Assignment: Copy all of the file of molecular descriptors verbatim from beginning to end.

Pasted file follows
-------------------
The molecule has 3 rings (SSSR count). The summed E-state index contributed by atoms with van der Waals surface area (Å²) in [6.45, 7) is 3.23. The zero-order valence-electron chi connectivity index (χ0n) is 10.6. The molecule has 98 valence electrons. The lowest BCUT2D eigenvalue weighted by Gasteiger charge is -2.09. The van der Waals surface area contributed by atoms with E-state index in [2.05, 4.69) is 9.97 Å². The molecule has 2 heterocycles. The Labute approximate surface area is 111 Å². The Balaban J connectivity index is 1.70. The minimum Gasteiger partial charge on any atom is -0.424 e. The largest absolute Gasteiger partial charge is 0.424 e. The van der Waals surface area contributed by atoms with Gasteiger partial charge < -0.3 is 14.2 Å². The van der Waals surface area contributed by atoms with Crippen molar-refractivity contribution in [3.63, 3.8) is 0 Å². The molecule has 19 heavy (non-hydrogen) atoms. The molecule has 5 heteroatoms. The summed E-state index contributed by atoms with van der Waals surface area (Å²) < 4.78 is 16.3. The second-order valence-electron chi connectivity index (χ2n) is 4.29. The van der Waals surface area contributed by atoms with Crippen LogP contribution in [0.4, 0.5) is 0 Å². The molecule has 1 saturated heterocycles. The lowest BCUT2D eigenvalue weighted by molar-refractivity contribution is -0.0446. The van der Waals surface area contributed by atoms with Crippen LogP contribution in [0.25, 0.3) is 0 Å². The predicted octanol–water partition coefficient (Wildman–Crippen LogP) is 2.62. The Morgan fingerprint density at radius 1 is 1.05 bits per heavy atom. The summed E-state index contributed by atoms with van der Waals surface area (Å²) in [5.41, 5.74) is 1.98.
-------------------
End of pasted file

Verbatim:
The molecule has 3 rings (SSSR count). The summed E-state index contributed by atoms with van der Waals surface area (Å²) in [6.45, 7) is 3.23. The zero-order valence-electron chi connectivity index (χ0n) is 10.6. The molecule has 98 valence electrons. The lowest BCUT2D eigenvalue weighted by Gasteiger charge is -2.09. The van der Waals surface area contributed by atoms with E-state index in [2.05, 4.69) is 9.97 Å². The molecule has 2 heterocycles. The Labute approximate surface area is 111 Å². The Balaban J connectivity index is 1.70. The minimum Gasteiger partial charge on any atom is -0.424 e. The largest absolute Gasteiger partial charge is 0.424 e. The van der Waals surface area contributed by atoms with Gasteiger partial charge < -0.3 is 14.2 Å². The van der Waals surface area contributed by atoms with Crippen molar-refractivity contribution in [3.63, 3.8) is 0 Å². The molecule has 19 heavy (non-hydrogen) atoms. The molecule has 5 heteroatoms. The summed E-state index contributed by atoms with van der Waals surface area (Å²) < 4.78 is 16.3. The second-order valence-electron chi connectivity index (χ2n) is 4.29. The van der Waals surface area contributed by atoms with Crippen LogP contribution in [0.4, 0.5) is 0 Å². The molecule has 1 saturated heterocycles. The lowest BCUT2D eigenvalue weighted by molar-refractivity contribution is -0.0446. The van der Waals surface area contributed by atoms with Crippen LogP contribution in [0.25, 0.3) is 0 Å². The predicted octanol–water partition coefficient (Wildman–Crippen LogP) is 2.62. The Morgan fingerprint density at radius 1 is 1.05 bits per heavy atom. The summed E-state index contributed by atoms with van der Waals surface area (Å²) in [5.41, 5.74) is 1.98.